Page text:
68022 is the seventh Class 68 to have been employed on the set, which is now staying at least until the end of the year. The others having been 68004/9/16/19/23. My thanks to Richard Clinnick of Rail Magazine for that info. Unfortunately no major grunt from the 68's as they left ECS for Norwich, but what the heck we're just lucky to have them up here.

An unexpectedly good evening, and thanks to Tim for the company. For those of you pining for bus posts fear not, the next week or so will bring several bus posts. Tim and I are on our travels Sunday, and there should be enough material to keep everyone happy! I'm also hoping to get to Norwich tomorrow, man flu permitting, and hope to catch up with a few things there..

Saturday, 17 September 2016

First Management Update

A few weeks ago I suggested that First were about to concede a spectacular own goal, but at the time was not able to give details. Now I am able to reveal what I was talking about.

Those of you who have been reading this blog from the outset will know when I started I was highly critical of First in just about all aspects of the operations. I was considered a "First hater". As it happened I wasn't, as I have proved by criticising anyone who warrants it. In the next three years three men have been responsible for turning First around, with amazing support from their junior managers and staff. These three are David Squire, former Managing Director who I believe is now plying his trade at Bristol, Chris Speed, who has transformed operations, vehicle presentation and on board revenue, and Hugo Forster who has masterminded Commercial activities. Thanks to those three First have transformed.

So it was a shock when news reached me a few weeks ago that one of Chris or Hugo was going to lose their job due to management restructuring. There is a well known phrase which says if it aint broke don't fix it. Losing either Chris or Hugo is not going to be good. They are experts in their field and without them First would be in a very different position. Well the decision has been made.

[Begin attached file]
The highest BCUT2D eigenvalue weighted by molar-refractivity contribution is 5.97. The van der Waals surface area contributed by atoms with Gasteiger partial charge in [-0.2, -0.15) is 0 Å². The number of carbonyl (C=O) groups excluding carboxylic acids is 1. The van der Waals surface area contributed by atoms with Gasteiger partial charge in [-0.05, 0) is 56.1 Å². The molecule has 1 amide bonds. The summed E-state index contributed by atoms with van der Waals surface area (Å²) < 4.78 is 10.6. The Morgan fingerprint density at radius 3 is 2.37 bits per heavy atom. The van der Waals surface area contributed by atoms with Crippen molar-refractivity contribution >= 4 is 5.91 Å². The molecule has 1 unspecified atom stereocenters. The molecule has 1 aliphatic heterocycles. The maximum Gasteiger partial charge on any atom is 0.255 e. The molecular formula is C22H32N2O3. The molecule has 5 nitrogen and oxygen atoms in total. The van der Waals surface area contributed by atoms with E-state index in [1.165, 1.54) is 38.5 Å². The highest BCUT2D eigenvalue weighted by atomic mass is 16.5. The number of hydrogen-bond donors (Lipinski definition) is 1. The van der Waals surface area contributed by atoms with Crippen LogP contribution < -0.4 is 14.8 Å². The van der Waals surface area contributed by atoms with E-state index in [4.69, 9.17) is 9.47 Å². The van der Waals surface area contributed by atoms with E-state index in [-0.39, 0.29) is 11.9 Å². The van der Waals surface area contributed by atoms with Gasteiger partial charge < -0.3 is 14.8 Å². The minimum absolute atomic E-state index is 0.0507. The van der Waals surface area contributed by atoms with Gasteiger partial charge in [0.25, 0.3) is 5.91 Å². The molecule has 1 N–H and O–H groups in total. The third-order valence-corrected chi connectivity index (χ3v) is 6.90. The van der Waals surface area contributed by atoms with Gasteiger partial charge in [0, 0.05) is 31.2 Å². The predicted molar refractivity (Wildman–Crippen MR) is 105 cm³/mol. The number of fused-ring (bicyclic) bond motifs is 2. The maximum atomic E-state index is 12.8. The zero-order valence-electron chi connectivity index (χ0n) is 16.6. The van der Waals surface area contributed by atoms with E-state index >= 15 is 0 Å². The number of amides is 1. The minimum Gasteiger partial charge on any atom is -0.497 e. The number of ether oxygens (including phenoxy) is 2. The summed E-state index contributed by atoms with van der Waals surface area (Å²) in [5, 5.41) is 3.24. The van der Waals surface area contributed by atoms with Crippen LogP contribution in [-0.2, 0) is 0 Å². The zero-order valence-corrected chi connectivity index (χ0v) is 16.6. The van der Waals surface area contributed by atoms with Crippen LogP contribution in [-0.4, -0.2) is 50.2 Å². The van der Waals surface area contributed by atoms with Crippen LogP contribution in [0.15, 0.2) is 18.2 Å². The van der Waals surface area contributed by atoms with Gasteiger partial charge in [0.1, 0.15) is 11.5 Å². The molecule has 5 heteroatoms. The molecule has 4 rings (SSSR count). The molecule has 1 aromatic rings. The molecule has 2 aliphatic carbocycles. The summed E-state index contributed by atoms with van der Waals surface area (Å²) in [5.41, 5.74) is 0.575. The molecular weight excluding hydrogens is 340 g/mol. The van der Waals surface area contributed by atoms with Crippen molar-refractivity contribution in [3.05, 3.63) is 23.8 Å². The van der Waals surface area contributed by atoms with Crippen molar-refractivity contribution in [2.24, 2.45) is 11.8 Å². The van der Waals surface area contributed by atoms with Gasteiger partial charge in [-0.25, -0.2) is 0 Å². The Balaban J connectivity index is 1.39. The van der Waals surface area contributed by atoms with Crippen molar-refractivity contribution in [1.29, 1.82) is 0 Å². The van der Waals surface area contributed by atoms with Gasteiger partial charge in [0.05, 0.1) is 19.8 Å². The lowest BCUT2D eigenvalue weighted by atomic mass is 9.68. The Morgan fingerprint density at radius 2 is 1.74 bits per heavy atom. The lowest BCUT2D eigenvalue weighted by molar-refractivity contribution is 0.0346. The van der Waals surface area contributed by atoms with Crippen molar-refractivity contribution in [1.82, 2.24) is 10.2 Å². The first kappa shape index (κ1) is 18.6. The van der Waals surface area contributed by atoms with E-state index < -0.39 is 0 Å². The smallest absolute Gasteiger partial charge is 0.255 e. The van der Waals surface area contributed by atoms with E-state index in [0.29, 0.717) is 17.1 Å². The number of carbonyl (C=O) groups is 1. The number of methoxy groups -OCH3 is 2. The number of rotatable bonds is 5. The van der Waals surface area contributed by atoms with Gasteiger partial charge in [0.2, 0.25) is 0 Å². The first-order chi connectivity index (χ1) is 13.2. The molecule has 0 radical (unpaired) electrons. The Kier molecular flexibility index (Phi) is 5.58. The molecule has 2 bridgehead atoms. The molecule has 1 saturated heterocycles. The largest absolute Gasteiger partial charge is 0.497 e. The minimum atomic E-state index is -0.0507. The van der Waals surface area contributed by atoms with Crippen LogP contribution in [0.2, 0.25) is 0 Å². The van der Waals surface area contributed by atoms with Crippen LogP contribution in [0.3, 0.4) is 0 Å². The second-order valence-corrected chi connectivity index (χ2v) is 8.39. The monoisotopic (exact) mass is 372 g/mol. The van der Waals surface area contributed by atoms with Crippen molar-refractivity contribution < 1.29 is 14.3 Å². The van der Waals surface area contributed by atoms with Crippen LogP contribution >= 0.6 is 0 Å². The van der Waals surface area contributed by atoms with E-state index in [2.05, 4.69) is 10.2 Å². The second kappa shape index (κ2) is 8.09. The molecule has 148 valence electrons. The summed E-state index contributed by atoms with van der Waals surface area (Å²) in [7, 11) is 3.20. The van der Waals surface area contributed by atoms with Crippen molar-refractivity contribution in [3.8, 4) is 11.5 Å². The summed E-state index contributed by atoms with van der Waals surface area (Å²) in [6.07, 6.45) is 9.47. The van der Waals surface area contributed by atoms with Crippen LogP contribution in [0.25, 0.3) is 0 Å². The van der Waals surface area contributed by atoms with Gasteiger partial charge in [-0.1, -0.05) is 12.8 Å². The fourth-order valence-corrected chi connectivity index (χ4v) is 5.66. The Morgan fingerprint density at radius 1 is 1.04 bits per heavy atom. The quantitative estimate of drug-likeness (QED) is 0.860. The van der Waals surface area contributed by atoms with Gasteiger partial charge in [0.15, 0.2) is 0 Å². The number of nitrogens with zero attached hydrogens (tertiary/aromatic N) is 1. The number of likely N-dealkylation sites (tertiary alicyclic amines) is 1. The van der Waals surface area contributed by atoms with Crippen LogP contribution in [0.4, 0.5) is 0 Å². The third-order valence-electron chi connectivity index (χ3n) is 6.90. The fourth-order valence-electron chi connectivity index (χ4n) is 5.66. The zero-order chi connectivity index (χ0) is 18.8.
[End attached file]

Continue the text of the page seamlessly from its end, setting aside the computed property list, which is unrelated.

On Monday Chris Speed started his new position as Head of Operations at First Eastern Counties. I'm delighted for him and the future looks good for First. It also means I can nag him about certain issues which is even better. However I am truly gutted for Hugo Forster, who has given so much and played a massive part in rescuing FEC from the doldrums. He has accepted voluntary redundancy and I am confident he will be eagerly snapped up by another company, not necessarily in the bus industry, as in his favour Hugo isn't a bus enthusiast and so will survive quite happily in another industry. Thank you for what you have done for First, Hugo, and I wish you every success for the future.

As for Chris, congratulations mate, so pleased you are staying with us, and I look forward to your random phone calls just to chew the cud. Good luck in your new role, which I'm sure will only benefit the travelling public of Norfolk and Suffolk. You'll soon hear from me if it doesn't!!!

Friday, 16 September 2016

Something For The Weekend, Sir?

No other reason for the title than I'm writing this on a Friday evening. Two main topics tonight and undecided which order to put them in but think I'll go with the loud and garish first.

Last night saw me haring around East Suffolk as another Network Rail test train was in the area. Officially the PLPR in PLPR Test Train stands for Plain Line Pattern Recognition. Unofficially (meaning I've just made it up) it stands for Proper Locos Proper Racket and I wanted to hear as much racket as possible. Two 50 year old 37's were on duty, in far better nick than this particular 50yo, and pleasingly were different to the two that were on duty last month. This time I wanted a closer look so was at Lowestoft to see them come in.